The involvement of Gulf companies such as the Saudi ACWA power and the Emirati Masdar in such colonial initiatives or projects complicates our picture of green colonialism. That is because the “periphery” is also unequal. In many ways, the Gulf Cooperation Council countries (GCC) can actually be seen as a semi-periphery. Not only is the Gulf significantly richer than its other Arab neighbours, but it also participates in the capture and syphoning off of resources and exploits workers at the regional level, reproducing core–periphery-like relations of extraction, marginalisation and accumulation with poorer and more resource-rich countries across West Asia and North Africa. We can call this sub-imperialism.

False Solutions and Land Grabs

One of the false solutions to climate change is known as Carbon offsetting. Offsetting is a way for individuals, companies, or organizations to compensate for their carbon dioxide (CO2) emissions by investing in projects or activities that reduce or remove an equivalent amount of CO2 from the atmosphere. Companies which claim to be engaging in offsetting get Carbon credits.

Carbon credits are earned when individuals or companies reduce or remove carbon emissions. Each credit represents one metric ton of CO2 or its equivalent. These credits are tradable on the carbon market, allowing those with a high carbon footprint to buy credits to offset their emissions. Conversely, those reducing emissions can sell credits.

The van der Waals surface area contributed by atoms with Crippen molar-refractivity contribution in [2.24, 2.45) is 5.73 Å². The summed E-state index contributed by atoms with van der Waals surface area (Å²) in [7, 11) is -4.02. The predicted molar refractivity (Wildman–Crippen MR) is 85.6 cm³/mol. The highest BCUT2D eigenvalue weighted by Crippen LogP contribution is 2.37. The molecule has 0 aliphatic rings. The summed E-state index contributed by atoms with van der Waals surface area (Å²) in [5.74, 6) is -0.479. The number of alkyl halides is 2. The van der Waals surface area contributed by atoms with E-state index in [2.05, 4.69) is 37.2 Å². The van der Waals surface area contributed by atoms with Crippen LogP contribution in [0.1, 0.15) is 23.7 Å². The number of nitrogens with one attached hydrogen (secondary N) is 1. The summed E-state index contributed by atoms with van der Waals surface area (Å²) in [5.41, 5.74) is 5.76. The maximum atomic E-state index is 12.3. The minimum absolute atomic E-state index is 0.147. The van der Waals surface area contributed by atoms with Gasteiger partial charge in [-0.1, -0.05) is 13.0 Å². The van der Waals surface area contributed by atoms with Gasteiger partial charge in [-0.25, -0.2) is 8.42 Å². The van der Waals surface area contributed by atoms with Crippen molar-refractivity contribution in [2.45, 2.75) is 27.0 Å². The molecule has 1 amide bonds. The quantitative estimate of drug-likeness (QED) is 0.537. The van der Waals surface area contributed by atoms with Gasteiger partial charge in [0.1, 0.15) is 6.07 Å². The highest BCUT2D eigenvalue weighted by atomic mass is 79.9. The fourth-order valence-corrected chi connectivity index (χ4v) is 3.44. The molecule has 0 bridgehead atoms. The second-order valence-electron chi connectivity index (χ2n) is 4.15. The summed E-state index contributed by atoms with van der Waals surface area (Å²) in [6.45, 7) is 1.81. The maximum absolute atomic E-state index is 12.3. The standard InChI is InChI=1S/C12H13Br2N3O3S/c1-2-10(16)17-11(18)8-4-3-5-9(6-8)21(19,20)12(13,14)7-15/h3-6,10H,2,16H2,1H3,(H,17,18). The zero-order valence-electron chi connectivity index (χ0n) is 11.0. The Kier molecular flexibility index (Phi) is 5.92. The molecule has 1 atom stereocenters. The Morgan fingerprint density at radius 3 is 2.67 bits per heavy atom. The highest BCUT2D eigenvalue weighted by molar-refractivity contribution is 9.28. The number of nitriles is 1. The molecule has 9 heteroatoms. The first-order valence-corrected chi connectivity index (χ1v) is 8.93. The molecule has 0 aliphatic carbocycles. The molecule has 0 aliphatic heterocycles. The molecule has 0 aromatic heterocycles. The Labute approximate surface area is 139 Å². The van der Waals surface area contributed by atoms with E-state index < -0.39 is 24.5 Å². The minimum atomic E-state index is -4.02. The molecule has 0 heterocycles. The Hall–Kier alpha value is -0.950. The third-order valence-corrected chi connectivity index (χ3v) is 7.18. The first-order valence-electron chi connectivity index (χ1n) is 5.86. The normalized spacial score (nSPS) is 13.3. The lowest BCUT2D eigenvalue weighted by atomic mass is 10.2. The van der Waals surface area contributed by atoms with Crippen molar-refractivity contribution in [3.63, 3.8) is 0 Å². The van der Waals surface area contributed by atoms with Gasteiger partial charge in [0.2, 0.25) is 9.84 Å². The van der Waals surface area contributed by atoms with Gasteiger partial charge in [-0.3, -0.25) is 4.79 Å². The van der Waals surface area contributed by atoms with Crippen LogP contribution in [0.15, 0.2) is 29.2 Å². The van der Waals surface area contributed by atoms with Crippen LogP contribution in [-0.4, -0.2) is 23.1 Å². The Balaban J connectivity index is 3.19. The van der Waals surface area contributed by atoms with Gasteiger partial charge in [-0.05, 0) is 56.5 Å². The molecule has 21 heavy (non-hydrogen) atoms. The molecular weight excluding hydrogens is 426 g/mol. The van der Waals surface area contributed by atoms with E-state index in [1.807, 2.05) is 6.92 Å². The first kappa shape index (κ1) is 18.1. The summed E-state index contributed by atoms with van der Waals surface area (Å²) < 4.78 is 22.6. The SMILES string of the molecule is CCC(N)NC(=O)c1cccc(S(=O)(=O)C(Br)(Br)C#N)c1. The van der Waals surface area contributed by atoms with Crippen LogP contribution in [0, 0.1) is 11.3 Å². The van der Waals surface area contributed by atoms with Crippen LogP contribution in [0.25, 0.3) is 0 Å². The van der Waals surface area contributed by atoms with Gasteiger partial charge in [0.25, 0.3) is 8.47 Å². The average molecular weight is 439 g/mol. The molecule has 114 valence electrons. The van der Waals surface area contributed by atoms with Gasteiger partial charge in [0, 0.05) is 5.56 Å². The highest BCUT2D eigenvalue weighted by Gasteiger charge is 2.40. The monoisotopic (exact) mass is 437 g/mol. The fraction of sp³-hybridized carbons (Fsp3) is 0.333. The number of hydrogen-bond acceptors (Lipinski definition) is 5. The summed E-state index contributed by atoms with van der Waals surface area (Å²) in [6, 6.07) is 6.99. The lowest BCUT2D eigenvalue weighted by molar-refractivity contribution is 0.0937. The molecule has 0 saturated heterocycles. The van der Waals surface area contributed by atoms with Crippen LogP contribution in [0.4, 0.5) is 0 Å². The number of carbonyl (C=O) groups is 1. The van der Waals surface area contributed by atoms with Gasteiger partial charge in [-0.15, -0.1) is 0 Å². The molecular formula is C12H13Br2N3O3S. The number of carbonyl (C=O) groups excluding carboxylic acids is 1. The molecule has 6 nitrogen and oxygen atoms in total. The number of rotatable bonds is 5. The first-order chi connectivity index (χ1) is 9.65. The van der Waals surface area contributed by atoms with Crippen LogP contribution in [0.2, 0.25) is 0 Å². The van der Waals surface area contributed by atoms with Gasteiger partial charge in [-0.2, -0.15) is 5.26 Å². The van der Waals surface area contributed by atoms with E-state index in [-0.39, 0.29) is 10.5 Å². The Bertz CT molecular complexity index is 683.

These two false solutions must rely on colonial forms of dispossession, a form of green colonialism.  We can see this not only in the Arab region but in other countries in Africa where huge land grabs are taking place either for the agricultural needs of some Gulf countries or for some carbon offset projects led by Gulf companies. For example, Blue Carbon, a Dubai-based company owned by a member of the royal family signed agreements with Kenya, Liberia, Zambia, Zimbabwe and Tanzania to generate carbon credits (read pollution permits) from millions of hectares of forests. In Liberia, this amounts to 10% of the whole surface of the country while in Zimbabwe, it is equivalent to 20% of the country’s landmass.